Who Invented the Potato Clock?

In these environmentally-conscious times, everyone’s been looking towards developing alternative sources of energy, from solar power to geothermal energy. On a much smaller scale, it has been proven that energy can also be drawn from the most unlikely of sources: a potato.


The Potato Clock was invented in 1983 by one William A. Borst. The impetus for this unassuming but clever gadget started rather innocently, when Borst was assisting his stepdaughter on a science project. He was reminded of a physics demonstration that he had witnessed in high school, in which a battery was created by affixing 2 metal prods into a potato. Borst thought of replicating that experiment, but with the addition of an electric-powered device which could run on the small charge of energy that the potato battery would generate.

Borst settled on a digital clock, but he realized that it would require a greater amount of energy than just one potato battery can generate in order to function. So to amplify the charge to be delivered to the clock, he decided to connect 2 potatoes in sequence. The move proved conclusive, and he was indeed able to power a digital clock by drawing electricity from a couple of potatoes.


A further experiment was then made to find out how long the potato-powered clock would operate. The time-duration test was conducted in an auto-repair shop that Borst had co-owned at the time. A customer happened to walk into the shop and asked about the curious device that was being tested. As it turns out, the customer was working for the local newspaper, which would then run an article about Borst’s invention. Eventually, word about the potato clock would spread, and what started as a modest school project caught national attention.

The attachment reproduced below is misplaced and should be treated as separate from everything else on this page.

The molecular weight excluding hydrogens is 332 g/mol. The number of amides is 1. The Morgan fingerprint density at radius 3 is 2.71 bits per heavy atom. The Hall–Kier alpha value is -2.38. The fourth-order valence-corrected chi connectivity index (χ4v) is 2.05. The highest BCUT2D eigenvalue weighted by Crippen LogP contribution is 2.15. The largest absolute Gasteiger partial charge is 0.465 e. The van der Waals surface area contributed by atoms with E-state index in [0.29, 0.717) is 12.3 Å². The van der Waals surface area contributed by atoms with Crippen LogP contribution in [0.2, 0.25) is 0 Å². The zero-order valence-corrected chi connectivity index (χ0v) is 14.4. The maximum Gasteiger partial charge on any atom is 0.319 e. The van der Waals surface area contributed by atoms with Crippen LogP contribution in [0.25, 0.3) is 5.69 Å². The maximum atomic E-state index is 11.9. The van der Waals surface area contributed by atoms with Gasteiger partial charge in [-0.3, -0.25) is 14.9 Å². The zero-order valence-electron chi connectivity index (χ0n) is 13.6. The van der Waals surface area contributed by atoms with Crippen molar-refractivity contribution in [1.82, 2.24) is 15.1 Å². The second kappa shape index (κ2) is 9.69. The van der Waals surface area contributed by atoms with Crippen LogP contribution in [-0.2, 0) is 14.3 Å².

The Skilcraft Corporation later purchased the rights to the clock and currently manufactures it as the Two Potato Clock. While Borst himself never profited from his creation, he did enjoy the recognition that it had brought him. And the potato clock remains an easy and favorite science fair project to this day.

In order to make one’s very own potato clock, one would need 2 baking potatoes, 2 galvanized nails, 2 short-length copper wires, 3 jumper wires (each with alligator clips on both ends), and a low-voltage (1.5-2 volts) LED clock. Make sure that the clock’s batteries have been removed. For the first step, a nail is inserted into each of the potatoes. Then, each of the 2 copper wires is inserted into a corresponding potato, making sure that they are placed as far away as possible from where the nails are positioned.

Using an alligator clip, the copper wire inserted into one of the potatoes (which we shall label Potato 1) is connected to the clock’s positive terminal (+). The second alligator clip is then used to connect the copper wire of the other potato (Potato 2) into the clock’s negative terminal (-). Finally, the last alligator clip is used to connect Potato 1’s nail to Potato 2’s copper wire. All that is left is to set the clock, and one should have a fully-functioning potato clock of their very own.